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Witness describes bomb scare at Fla. airport

Airport evacuated

JACKSONVILLE, Fla. (AP) — As passengers took off their shoes and waited to go through security at the Jacksonville International Airport, a man in a coat, boots and sunglasses tried to bypass the checkpoint, then told an agent he had a bomb in his backpack, authorities and a witness said.

In the end, it was a hoax Tuesday night, authorities said. All Zeljko Causevic had in his camouflage backpack was a small luggage scale, a couple of batteries, a microchip and a cellphone. But the scare was enough to evacuate the airport and strand travelers on planes on the tarmac for hours.

Catherine Swan-Clark, who is seven months pregnant, was waiting to get a pat-down when she saw security agents gather around a man she believed to be Causevic, a U.S. citizen who is originally from Bosnia.

“So you’re telling me you have a bomb?” Swan-Clark heard a Transportation Security Agency agent ask him. “And he responded yes, ‘I have a bomb.’”

Causevic, 39, was being held on $1 million bail Wednesday. He remained silent during his brief hearing before Duval County Court Judge Russell Healey on charges of making a false report about planting a bomb and possessing a hoax bomb.

According to a Jacksonville Sheriff’s Office arrest report, Causevic approached a TSA agent Tuesday night, saying he had a device in his backpack that was “supposed to be a bomb, but it’s not.”

It was unclear whether Causevic was getting onto a flight, and authorities have not released a motive. The Joint Terrorism Task Force interviewed Causevic and the FBI, airport police and the Jacksonville sheriff’s office are continuing to investigate.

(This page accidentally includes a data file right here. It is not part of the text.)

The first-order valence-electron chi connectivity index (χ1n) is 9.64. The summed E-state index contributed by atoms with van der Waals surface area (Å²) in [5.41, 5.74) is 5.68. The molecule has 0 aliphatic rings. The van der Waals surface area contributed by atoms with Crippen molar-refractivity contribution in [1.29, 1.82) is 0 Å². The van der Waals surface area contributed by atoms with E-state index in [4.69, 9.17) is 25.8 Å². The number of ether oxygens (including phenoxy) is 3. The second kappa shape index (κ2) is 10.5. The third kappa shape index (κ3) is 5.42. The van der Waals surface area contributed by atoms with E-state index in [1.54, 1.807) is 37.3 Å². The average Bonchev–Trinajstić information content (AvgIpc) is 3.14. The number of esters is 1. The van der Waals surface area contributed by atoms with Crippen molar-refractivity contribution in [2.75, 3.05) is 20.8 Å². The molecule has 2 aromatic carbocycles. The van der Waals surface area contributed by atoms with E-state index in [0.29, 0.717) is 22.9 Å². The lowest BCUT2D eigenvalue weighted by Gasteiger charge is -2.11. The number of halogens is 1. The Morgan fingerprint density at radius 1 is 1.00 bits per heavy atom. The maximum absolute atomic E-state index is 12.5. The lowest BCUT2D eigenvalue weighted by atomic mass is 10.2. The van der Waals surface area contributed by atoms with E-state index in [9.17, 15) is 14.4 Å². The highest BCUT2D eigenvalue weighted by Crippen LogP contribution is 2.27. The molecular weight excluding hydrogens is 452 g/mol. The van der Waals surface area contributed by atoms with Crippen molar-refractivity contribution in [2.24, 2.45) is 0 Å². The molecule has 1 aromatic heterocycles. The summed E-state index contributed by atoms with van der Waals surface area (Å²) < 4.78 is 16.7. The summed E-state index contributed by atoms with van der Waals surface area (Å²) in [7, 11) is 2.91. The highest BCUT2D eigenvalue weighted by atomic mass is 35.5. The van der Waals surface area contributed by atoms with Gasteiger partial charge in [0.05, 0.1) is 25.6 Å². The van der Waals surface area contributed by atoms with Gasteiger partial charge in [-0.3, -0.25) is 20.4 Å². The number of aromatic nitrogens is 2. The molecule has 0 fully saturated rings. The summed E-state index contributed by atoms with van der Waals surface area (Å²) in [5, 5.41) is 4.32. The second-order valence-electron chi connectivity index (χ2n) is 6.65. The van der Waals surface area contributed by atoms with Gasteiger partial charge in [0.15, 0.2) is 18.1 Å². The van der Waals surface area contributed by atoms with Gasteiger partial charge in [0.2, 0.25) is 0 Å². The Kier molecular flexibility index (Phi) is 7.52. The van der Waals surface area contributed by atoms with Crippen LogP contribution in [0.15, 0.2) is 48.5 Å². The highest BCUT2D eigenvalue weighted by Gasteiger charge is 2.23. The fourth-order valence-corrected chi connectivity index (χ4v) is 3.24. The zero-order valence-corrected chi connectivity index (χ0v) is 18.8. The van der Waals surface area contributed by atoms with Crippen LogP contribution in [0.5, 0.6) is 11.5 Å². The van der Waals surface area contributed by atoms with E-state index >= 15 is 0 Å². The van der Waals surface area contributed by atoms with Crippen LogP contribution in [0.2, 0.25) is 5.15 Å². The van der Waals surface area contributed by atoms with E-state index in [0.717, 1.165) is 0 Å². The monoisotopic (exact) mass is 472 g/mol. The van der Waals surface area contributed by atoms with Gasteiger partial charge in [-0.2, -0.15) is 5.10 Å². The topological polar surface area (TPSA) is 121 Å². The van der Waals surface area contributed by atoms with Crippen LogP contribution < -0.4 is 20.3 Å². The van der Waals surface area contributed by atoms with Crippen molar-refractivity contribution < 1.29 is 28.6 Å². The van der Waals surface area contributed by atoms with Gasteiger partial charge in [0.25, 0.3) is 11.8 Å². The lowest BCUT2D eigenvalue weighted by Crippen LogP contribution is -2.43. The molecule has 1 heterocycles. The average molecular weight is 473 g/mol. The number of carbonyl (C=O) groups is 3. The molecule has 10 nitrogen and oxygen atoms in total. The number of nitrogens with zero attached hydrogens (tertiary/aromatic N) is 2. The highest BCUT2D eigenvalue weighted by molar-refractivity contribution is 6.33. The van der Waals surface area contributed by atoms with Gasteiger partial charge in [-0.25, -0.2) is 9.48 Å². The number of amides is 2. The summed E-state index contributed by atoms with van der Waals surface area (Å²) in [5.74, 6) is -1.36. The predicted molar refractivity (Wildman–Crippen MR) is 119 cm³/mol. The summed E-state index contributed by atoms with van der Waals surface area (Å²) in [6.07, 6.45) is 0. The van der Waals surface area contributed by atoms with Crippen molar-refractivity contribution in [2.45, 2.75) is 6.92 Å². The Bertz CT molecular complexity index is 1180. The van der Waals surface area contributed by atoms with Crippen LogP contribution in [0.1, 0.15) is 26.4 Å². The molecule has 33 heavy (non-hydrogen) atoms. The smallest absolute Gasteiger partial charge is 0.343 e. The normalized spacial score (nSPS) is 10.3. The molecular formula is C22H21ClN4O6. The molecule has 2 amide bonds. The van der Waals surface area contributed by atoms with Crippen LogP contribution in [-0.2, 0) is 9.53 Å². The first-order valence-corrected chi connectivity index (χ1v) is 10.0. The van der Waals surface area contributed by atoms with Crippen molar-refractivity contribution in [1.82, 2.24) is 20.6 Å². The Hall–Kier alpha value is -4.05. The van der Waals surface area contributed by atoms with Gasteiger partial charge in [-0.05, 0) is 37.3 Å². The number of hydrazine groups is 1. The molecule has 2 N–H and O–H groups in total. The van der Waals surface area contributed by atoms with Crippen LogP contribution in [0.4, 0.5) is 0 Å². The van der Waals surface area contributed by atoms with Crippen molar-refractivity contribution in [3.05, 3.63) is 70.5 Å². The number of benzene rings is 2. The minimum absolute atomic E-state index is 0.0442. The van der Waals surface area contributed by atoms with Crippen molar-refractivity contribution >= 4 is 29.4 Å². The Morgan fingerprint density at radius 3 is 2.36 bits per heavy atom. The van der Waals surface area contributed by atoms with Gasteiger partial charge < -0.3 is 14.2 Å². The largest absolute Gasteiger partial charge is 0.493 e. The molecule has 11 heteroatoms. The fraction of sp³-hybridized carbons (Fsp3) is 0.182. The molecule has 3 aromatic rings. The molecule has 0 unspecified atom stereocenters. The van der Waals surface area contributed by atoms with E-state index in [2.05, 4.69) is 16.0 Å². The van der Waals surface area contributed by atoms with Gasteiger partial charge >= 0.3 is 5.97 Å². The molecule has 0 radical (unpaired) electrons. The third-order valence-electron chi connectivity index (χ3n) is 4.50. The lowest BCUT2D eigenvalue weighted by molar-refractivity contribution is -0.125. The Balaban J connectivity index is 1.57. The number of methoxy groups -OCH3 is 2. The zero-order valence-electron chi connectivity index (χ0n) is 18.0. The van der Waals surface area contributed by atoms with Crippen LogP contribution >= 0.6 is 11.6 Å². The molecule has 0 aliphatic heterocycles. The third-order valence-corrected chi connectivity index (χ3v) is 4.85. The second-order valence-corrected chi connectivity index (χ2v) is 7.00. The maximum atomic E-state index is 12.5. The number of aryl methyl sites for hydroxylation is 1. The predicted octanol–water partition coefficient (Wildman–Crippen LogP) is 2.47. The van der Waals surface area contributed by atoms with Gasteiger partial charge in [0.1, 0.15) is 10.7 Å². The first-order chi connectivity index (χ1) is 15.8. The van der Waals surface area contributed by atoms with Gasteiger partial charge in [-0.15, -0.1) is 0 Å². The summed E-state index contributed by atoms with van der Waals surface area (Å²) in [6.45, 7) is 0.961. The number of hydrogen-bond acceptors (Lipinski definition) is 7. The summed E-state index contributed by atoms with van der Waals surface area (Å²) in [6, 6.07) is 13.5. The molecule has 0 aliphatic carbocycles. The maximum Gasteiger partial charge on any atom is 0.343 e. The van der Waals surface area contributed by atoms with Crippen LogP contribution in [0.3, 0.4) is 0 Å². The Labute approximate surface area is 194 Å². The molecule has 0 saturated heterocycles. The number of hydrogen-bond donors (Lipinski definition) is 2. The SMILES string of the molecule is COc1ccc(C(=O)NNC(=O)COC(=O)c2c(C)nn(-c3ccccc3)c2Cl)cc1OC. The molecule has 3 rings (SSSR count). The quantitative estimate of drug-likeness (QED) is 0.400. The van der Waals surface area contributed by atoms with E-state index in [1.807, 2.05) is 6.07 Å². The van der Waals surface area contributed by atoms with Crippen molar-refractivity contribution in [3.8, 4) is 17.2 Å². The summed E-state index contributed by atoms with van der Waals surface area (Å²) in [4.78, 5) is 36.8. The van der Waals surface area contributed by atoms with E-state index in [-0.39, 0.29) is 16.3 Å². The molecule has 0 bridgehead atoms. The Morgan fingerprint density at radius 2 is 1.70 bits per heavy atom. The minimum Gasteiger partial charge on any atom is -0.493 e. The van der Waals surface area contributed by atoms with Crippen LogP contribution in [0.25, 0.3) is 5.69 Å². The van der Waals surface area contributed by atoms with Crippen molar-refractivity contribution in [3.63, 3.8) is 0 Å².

Phone numbers listed for Causevic were disconnected. There was no answer at the door of the one-story house where Causevic lives in a large subdivision.

Swan-Clark, of Atlanta, said she was waiting for a female TSA agent to let her through a gate for a pat-down screening when the suspect came up next to her. He tried to make his way through but the TSA agent stopped him.

“Excuse me sir, you have to go back,” Swan-Clark, 34, said the agent told him.

Swan-Clark, who was traveling for business, said she didn’t initially think anything of it. She travels frequently and often sees people who forget to take off their coats or shoes.

“He was calm the whole time,” she said.

The man left and then tried to enter through another security lane where an older body scanner was located. But he was again stopped.

As Swan-Clark was being screened, she saw more TSA agents gather around him and then heard him say he had a bomb.

At that point, a call went out to stop all screening and for passengers to evacuate. Swan-Clark was stuck in the screening area and unable to leave. She watched agents handcuff the suspect before being given her bags and being allowed to leave.

“I just wanted to move away from that area,” she said. “It was very scary.”

Meanwhile, passengers on arriving flights found themselves stuck on the tarmac.

Around 9:30 p.m., travelers on planes were also bused to hotels. The airport reopened around 11 p.m.

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